Catalytic Janus particles have shown considerable potential for use in biomedical applications. Due to fuel requirements and specialized surrounding fluid properties necessary for the propulsion of these particles, they are not always viable for in vivo applications.

Authors MinJun Kim, Louis Rogowski and Xiao Zhang focused on the development of multimodal-actuated microscale robots that can be used in minimally invasive surgical procedures and targeted drug delivery.

The unique surface chemistry of Janus particles, which consists of two materially different hemispheres, allows diverse interactions and responses to stimuli from the surrounding fluid. Catalytic Janus particles rely on chemical decomposition as their method of propulsion.

Bacterial flagella harvested from Salmonella typhimurium were attached to one hemisphere of a Janus particle. The result was a hybrid microrobot that can propel using either catalytic propulsion generated from chemical decomposition or swimming propulsion induced by remotely controlled rotating magnetic fields.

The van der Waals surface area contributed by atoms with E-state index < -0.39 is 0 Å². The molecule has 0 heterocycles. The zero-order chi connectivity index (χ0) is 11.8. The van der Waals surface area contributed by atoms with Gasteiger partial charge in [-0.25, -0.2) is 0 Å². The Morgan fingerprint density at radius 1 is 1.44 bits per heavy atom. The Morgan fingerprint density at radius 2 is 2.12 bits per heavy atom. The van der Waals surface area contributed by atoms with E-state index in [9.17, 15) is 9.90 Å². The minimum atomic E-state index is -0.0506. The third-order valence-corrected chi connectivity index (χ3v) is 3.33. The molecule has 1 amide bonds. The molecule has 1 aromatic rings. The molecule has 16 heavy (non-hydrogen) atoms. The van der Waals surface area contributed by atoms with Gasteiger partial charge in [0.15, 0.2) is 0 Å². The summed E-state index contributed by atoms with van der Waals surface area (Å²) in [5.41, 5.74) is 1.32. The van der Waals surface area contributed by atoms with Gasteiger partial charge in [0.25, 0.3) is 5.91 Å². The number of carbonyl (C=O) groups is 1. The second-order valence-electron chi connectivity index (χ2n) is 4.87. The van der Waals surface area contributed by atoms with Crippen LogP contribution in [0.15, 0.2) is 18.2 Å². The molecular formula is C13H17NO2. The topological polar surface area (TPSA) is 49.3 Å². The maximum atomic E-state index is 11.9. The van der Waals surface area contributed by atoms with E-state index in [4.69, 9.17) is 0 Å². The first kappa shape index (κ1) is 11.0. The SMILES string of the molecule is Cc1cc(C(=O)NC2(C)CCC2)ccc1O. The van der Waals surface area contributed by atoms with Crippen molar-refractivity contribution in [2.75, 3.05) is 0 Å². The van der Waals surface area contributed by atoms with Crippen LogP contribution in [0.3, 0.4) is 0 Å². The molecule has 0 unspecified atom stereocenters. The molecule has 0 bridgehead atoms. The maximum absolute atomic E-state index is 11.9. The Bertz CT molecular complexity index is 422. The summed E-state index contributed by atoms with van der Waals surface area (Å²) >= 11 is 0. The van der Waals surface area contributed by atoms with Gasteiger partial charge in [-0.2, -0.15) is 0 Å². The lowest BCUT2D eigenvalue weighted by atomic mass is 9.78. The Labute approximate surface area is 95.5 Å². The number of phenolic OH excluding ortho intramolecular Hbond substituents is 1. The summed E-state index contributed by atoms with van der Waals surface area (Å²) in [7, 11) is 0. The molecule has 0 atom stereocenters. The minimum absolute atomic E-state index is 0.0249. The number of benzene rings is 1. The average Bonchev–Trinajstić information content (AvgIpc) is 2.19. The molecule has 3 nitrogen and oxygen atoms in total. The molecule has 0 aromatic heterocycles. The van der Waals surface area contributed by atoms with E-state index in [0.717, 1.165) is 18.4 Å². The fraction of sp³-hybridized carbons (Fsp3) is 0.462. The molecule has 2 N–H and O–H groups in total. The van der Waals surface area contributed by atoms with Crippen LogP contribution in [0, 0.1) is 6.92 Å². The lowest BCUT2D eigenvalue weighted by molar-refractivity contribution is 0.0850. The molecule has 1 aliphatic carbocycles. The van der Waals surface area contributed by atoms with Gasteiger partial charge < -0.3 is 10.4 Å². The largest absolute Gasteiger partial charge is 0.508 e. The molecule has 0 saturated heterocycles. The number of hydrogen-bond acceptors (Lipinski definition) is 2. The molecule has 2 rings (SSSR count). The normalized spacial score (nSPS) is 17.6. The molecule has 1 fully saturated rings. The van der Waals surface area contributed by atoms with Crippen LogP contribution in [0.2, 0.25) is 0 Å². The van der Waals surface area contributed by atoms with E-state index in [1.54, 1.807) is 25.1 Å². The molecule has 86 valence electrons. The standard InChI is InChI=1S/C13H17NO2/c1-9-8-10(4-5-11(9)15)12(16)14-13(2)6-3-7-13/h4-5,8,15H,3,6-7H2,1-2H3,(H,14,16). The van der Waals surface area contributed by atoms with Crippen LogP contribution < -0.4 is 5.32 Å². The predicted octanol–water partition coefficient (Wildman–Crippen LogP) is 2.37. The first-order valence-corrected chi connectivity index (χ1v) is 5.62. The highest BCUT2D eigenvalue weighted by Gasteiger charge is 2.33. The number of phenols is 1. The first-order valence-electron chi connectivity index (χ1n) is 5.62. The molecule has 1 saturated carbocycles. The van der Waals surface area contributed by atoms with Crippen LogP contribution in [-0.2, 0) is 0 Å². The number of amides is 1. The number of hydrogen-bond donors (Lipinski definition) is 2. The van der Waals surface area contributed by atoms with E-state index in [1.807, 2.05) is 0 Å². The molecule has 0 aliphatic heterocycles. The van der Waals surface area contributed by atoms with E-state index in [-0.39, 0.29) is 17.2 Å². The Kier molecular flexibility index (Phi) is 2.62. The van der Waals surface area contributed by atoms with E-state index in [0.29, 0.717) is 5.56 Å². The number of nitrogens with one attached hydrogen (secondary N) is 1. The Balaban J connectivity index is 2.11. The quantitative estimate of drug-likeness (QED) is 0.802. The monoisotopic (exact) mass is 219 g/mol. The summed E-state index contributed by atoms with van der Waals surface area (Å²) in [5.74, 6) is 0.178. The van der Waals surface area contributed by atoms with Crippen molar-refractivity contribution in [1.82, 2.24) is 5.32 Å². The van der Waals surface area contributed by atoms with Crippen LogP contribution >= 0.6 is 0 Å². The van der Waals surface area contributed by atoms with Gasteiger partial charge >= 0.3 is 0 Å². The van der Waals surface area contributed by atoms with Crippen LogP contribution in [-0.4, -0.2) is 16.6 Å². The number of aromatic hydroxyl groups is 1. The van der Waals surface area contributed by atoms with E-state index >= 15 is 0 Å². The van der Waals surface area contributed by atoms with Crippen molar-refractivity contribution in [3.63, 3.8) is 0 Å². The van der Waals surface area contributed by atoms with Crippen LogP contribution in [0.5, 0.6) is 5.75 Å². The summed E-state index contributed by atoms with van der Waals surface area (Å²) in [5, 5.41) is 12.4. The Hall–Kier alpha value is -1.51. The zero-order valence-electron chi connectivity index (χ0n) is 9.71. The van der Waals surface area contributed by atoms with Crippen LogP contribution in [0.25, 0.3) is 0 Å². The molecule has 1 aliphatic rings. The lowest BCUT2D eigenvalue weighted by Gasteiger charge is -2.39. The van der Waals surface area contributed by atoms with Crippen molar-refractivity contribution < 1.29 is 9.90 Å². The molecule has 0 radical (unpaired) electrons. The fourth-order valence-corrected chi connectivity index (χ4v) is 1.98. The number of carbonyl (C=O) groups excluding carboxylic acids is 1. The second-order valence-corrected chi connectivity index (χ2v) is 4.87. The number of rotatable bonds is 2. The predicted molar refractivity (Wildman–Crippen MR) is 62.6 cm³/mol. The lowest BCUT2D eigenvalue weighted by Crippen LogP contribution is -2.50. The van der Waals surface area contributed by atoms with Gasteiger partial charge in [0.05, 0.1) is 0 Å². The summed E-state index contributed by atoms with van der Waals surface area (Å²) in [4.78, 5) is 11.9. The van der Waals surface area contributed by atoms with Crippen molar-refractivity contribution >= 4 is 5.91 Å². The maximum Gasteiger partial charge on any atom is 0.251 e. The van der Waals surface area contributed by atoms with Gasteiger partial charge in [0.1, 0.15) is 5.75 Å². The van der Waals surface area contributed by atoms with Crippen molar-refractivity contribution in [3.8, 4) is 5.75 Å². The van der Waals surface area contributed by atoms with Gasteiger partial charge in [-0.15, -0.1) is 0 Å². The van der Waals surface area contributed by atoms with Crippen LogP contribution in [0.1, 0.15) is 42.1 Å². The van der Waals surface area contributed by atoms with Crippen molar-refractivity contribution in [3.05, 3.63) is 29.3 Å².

In addition, these multimodal microrobots, called flagellated Janus particles, can move through different fluid environments. The hybridized particles exhibited reliable velocity responses and directional control in Newtonian and non-Newtonian fluids.

“Both propulsion mechanisms can be used interchangeably allowing different options depending on the fluid environment,” said Kim.

Future studies will focus on optimizing the performance of these microrobots through simulated medical tasks in more complicated fluids.

“We will also investigate nonvisual feedback control and explore different combinations of hemispheres, including gold coatings that can create thermal gradients through laser excitation,” said Kim.

Source: “Flagellated janus particles for multimodal actuation and transport,” by MinJun Kim, Louis William Rogowski, Xiao Zhang, Jiannan Tang, and Micah L. Oxner, Biomicrofluidics (2021). The article can be accessed at